Saturday, March 29, 2014

Noah – Film Review

This film confused me so much. I walked out of the theatre wondering what all of it was about. I figured it had to be some sort of fan fiction. A fan fiction of the Bible. It isn't an adaptation. Calling Noah (the film) a Biblical adaptation would be close to calling Inglourious Basterds an adaptation of the account of the downfall of the Third Reich. So much of the building blocks of the original story has been changed that by the time the movie has finished, it is already unrecognisable. 

Now that we have made that clear, I can say I enjoyed the movie just enough to give it 6/10. And they are all technical credits. 

The creation narrative, especially, was amazingly done. That will please the pro-evolution-pro-creationism crowd. Beautiful style, great production design, engaging original music, stunning location... 

Emma Watson outshone everyone else with her convincing performance. Russell Crowe as Noah probably just needed a knock on the head with some of those logs that were lying around in plenty. Some roles in films are intentionally annoying (like Joffrey in Game of Thrones), and they are great because they annoy you. Noah isn't like that. He is just really dumb, and thus annoying. Like the annoying cousin that everyone has who simply cannot understand why 2+2 is 4. There is nothing else to do other than give the guy a little knock on the head. All the other pretty boys (who were conveniently Noah's sons) didn't do much more than look pretty, and try and prove their worth as men by looking pretty and doing cute manly stuff (like hug their women, get angry, try to fight, etc).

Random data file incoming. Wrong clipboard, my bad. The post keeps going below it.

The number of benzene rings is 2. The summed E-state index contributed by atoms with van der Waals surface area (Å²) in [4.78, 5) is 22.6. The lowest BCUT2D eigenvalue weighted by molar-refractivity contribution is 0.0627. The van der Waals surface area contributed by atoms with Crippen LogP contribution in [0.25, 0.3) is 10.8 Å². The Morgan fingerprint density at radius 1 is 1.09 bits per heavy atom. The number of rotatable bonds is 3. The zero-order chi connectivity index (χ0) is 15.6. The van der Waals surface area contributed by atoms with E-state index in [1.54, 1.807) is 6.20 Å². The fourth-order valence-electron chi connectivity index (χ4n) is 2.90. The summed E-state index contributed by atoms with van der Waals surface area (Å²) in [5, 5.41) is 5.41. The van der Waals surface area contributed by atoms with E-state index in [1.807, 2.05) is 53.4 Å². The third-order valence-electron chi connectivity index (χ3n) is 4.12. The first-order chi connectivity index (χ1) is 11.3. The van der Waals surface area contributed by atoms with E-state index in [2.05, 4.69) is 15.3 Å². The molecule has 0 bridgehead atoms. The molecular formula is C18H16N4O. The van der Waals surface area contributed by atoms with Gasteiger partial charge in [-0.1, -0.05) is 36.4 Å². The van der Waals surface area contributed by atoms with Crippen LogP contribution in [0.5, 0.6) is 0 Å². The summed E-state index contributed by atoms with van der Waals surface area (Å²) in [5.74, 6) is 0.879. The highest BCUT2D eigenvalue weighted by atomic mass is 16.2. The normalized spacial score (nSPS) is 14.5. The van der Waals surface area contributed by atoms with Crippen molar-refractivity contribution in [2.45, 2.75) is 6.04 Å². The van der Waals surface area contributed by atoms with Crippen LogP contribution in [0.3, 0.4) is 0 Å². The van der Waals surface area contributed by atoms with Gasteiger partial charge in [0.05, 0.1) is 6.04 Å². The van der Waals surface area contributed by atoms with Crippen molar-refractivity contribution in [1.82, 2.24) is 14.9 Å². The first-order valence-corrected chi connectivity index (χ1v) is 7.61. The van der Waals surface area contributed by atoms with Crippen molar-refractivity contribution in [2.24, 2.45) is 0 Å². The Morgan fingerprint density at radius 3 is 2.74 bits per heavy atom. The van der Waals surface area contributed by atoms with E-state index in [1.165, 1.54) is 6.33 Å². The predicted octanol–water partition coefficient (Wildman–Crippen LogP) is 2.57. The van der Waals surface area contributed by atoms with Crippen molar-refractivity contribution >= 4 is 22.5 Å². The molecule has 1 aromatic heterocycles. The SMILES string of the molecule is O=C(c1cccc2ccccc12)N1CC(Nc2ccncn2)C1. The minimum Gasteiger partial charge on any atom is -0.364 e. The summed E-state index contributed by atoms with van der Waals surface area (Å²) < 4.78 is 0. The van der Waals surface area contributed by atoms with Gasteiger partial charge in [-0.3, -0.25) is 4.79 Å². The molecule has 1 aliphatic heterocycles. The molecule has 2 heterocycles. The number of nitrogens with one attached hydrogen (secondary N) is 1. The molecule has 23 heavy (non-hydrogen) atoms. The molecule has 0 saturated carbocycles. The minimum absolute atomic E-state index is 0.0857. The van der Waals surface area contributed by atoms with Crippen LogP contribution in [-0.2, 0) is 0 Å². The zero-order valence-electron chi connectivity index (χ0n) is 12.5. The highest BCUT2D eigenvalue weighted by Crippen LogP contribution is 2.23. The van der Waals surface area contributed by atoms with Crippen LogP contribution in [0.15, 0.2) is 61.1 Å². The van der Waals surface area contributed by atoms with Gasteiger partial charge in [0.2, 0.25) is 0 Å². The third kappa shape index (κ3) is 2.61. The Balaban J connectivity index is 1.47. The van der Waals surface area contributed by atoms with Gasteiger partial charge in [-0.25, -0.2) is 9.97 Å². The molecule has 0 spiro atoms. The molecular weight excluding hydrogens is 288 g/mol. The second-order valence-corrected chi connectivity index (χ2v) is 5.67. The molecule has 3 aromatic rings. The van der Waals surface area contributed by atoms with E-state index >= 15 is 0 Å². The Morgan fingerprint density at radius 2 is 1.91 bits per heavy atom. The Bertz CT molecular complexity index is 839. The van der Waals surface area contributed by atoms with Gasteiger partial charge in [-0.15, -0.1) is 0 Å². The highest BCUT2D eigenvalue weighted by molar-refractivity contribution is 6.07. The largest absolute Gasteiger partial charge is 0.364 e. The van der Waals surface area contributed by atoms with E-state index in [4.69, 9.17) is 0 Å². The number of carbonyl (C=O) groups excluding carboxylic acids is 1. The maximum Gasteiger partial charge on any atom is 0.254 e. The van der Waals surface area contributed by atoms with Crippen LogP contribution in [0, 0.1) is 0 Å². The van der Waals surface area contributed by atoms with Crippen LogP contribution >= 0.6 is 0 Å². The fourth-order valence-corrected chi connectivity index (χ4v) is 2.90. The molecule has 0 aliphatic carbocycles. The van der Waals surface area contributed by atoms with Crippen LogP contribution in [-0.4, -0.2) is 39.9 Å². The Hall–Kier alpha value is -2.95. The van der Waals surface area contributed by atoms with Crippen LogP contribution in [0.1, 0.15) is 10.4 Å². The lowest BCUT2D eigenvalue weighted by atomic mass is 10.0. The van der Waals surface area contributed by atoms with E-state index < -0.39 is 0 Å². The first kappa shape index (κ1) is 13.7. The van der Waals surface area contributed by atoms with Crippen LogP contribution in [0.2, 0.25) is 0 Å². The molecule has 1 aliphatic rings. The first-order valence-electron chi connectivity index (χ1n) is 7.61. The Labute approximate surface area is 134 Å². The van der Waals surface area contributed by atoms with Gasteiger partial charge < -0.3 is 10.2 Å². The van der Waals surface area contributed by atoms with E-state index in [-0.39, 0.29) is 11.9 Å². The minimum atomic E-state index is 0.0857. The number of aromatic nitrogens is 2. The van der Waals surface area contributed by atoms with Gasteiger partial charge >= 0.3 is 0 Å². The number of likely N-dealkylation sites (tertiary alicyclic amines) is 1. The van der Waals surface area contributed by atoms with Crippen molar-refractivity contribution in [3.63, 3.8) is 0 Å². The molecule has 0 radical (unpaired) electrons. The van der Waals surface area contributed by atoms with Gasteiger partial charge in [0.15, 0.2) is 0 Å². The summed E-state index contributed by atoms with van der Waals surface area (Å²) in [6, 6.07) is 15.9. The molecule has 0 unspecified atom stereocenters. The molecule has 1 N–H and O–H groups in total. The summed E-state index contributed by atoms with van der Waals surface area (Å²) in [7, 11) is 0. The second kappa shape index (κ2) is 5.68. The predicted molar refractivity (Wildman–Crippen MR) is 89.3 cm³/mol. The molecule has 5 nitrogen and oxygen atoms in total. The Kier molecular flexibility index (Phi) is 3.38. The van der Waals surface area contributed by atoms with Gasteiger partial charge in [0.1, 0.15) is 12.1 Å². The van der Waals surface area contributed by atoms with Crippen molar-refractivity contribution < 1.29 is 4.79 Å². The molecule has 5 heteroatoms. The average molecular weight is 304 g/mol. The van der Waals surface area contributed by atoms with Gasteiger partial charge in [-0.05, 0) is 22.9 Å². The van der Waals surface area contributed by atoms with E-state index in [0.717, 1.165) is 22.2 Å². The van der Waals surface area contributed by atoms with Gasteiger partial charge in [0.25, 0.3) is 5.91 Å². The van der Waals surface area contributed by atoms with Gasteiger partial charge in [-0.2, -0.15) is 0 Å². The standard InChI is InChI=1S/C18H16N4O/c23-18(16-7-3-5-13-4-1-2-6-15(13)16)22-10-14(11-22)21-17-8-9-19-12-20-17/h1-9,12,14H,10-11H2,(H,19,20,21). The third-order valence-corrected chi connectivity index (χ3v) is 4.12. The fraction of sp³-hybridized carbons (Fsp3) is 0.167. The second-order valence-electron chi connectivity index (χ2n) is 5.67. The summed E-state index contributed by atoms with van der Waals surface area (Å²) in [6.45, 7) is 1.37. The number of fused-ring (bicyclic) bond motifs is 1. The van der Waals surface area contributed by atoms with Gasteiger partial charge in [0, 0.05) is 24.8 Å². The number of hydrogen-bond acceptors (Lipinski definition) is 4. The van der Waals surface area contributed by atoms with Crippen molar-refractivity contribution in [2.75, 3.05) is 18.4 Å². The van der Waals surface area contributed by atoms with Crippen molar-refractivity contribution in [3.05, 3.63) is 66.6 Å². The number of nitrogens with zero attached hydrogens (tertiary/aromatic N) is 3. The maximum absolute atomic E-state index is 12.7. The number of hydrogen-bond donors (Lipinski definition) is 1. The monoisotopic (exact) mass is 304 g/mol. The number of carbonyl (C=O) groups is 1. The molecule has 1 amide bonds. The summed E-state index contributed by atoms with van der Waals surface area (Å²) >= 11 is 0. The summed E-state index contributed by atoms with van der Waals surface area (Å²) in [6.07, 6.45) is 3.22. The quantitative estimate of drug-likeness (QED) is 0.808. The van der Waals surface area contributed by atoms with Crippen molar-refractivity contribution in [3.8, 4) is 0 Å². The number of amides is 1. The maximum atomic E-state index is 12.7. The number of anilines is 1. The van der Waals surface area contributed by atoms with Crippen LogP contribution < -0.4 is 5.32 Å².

I am not really into trolls or rock creatures. They bore me. Peter Jackson's films always have too many of them. I switch off when I see stone creatures. Noah, in that way, bored me. Think about this, the production team had all the options in the world, there are no reference in the Bible to these 'watchers'. They could very well have been cool creatures (a centaur, say, or an angel, or even a gargoyle). But they picked slow clumsy stone troll-like creatures! What imaginations people have! People are so messed up!

The director, who also did Swan Lake, I have to say has a great talent in shocking the audience. His disturbing scenes work. He knows what music to use, and how to reveal elements on the frame to shock the viewer. There are also techniques that are new in this movie. One of them is the stop-motion styled narrative. Yes, stop-motion has been used in film before, but this movie uses it quite interestingly to convey passage of time. 

In conclusion... I don't know.. Like I said, it confuses me so much. What a mess of a movie. I don't even know what to think about it. On a positive note, the imagery still plays in my head though, they are strong and powerful. And if anything, I loved it that it was disturbing, loud, shocking and beautifully shot. I believe there is a lot of grit to God and his ways, and popular Christianity hasn't been faithful in conveying that part of the message. So, if it has to come to a Game of Thrones kind of brutal story telling to show this, then so be it.